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Pierre Ménard

Pierre Ménard

“Chenin with botrytis is a very good signature of a vintage, but dry Chenin is much more expressive of the place it comes from.” Pierre Menard’s words hung momentarily in the warm air, before drifting out across the vines and down over the slopes of soil and schist. As they did so a memory of Claude Papin suddenly flashed into my mind. We were seated at his kitchen table, and Claude was rapidly sketching out a graph to illustrate a correlation between terroir expression and botrytis attack. It was perhaps 15 or 16 years ago, but Pierre’s words could have been uttered on that very same day, so clearly did they echo Claude’s teachings.

Botrytis has long been seen as a friend to Anjou, and rightly so. For years and years the region’s reputation has rested on an array of off-dry and overtly sweet moelleux and liquoreux styles, from soft and golden Anjou Blanc right up to the most serious and sugary styles from the Coteaux du Layon, Chaume, Bonnezeaux and Quarts de Chaume. Even Savennières was once largely renowned for sweet and off-dry wines, the shift to dry wines having taken hold only during the last couple of decades. Today, however, a number of up-and-coming young vignerons have recognised the negative impact botrytis can have on a dry wine, and they see the precision and energy that can be found in vinifying Chenin Blanc grown on the slate and schist of western Anjou totally and truthfully dry, with not a whisper of botrytis in the blend. Among their number are Emmanuel Ogereau and Eric Morgat, among others. And Pierre Ménard too, it seems.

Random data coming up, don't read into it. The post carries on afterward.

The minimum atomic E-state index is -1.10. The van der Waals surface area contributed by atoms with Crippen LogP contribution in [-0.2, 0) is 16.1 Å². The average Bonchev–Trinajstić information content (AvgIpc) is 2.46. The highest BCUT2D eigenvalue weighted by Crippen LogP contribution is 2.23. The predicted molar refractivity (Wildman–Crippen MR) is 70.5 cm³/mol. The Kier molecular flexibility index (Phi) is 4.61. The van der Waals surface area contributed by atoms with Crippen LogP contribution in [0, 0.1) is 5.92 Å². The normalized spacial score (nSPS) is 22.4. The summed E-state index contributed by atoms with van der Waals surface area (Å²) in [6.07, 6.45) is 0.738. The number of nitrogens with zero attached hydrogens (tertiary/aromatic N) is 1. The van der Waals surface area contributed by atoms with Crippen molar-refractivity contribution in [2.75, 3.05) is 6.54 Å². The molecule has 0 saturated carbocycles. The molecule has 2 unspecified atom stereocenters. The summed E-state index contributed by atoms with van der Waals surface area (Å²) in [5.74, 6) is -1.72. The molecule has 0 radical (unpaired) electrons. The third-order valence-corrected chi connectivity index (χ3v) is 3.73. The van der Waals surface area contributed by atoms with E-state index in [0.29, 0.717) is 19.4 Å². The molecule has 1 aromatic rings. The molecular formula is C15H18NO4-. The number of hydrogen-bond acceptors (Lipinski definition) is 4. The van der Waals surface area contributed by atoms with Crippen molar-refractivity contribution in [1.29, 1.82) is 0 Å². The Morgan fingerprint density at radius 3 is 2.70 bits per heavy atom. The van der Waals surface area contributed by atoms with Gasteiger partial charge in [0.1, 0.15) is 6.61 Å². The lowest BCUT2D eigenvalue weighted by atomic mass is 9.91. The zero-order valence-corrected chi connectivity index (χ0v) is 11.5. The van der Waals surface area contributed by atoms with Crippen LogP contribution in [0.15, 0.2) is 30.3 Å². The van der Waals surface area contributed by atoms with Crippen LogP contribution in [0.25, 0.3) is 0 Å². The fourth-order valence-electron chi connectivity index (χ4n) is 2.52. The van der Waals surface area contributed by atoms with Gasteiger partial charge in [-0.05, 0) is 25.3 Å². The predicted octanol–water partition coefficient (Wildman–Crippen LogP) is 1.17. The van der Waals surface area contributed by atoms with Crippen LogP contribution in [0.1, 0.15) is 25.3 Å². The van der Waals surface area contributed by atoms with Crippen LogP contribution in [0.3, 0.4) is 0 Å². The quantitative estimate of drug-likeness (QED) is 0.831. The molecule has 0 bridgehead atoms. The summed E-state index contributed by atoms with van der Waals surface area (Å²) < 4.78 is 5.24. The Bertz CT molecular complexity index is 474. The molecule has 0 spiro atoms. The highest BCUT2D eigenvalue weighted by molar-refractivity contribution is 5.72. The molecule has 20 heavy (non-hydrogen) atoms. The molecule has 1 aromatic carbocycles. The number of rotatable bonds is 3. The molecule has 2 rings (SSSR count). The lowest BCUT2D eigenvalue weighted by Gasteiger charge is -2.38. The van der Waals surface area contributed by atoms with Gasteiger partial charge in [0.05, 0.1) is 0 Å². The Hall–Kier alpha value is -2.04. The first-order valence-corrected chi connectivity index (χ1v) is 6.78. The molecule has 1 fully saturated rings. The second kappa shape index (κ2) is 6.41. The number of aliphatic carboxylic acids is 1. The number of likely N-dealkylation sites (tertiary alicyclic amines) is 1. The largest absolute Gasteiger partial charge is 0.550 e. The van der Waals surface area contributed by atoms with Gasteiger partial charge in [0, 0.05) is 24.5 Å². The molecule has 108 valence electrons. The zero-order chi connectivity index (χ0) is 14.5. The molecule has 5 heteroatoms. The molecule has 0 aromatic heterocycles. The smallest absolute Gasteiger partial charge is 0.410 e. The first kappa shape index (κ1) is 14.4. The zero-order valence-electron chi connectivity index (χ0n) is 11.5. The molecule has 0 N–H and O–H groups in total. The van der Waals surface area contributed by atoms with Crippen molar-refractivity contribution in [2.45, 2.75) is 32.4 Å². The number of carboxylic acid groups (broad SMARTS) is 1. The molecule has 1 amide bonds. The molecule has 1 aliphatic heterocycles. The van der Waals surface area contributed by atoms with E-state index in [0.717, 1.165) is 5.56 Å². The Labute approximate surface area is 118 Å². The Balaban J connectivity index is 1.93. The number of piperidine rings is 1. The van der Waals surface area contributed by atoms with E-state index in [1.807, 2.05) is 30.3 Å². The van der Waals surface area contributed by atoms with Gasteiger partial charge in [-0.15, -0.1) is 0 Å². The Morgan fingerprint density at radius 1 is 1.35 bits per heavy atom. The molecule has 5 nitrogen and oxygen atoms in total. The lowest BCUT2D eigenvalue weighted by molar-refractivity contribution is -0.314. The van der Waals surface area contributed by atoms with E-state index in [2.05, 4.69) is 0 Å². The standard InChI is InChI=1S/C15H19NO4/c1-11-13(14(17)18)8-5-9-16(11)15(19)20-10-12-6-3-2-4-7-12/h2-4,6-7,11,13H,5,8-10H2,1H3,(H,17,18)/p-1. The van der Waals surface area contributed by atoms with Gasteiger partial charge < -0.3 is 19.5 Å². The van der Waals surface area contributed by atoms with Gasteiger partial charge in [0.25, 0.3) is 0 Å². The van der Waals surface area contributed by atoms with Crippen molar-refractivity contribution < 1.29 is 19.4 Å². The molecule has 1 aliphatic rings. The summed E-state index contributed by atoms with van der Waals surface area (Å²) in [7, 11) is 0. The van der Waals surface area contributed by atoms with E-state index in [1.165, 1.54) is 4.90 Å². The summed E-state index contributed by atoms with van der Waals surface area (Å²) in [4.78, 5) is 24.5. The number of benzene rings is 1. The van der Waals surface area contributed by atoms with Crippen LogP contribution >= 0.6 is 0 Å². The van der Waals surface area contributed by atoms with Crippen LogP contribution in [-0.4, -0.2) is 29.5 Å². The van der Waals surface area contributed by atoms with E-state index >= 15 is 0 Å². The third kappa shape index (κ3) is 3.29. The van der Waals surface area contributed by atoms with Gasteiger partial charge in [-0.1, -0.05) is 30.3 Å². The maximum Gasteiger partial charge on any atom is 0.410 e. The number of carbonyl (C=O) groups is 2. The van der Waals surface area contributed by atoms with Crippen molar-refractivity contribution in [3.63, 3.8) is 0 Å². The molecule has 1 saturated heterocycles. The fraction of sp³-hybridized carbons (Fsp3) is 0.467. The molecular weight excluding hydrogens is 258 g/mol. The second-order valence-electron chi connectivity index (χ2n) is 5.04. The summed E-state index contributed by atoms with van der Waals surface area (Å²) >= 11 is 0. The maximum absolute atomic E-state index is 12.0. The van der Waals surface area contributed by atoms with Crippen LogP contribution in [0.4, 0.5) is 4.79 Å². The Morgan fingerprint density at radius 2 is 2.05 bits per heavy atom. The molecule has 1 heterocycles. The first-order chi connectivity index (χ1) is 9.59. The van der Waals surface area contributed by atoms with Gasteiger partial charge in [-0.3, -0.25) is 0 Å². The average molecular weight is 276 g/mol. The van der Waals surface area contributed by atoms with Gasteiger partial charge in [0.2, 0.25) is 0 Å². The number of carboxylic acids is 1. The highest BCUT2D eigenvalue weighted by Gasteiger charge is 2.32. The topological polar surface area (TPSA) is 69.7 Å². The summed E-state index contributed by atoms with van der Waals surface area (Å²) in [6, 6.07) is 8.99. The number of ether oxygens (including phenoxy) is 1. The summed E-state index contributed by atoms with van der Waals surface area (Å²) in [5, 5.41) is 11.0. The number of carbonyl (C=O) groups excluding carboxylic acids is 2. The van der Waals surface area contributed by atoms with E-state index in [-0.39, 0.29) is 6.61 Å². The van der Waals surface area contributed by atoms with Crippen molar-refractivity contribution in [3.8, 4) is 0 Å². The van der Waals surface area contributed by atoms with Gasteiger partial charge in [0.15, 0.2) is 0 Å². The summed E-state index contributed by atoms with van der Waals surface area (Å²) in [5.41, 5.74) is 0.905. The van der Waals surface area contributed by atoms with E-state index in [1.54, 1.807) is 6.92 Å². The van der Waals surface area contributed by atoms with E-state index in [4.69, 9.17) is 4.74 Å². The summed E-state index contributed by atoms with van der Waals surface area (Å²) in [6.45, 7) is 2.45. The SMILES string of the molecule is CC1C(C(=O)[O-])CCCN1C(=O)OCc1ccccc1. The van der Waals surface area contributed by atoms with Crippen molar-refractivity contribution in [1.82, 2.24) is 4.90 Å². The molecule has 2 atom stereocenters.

Pierre Ménard

In this profile I describe Pierre’s brief ascendency to become, in my mind, one of the most significant young vignerons in Anjou today.

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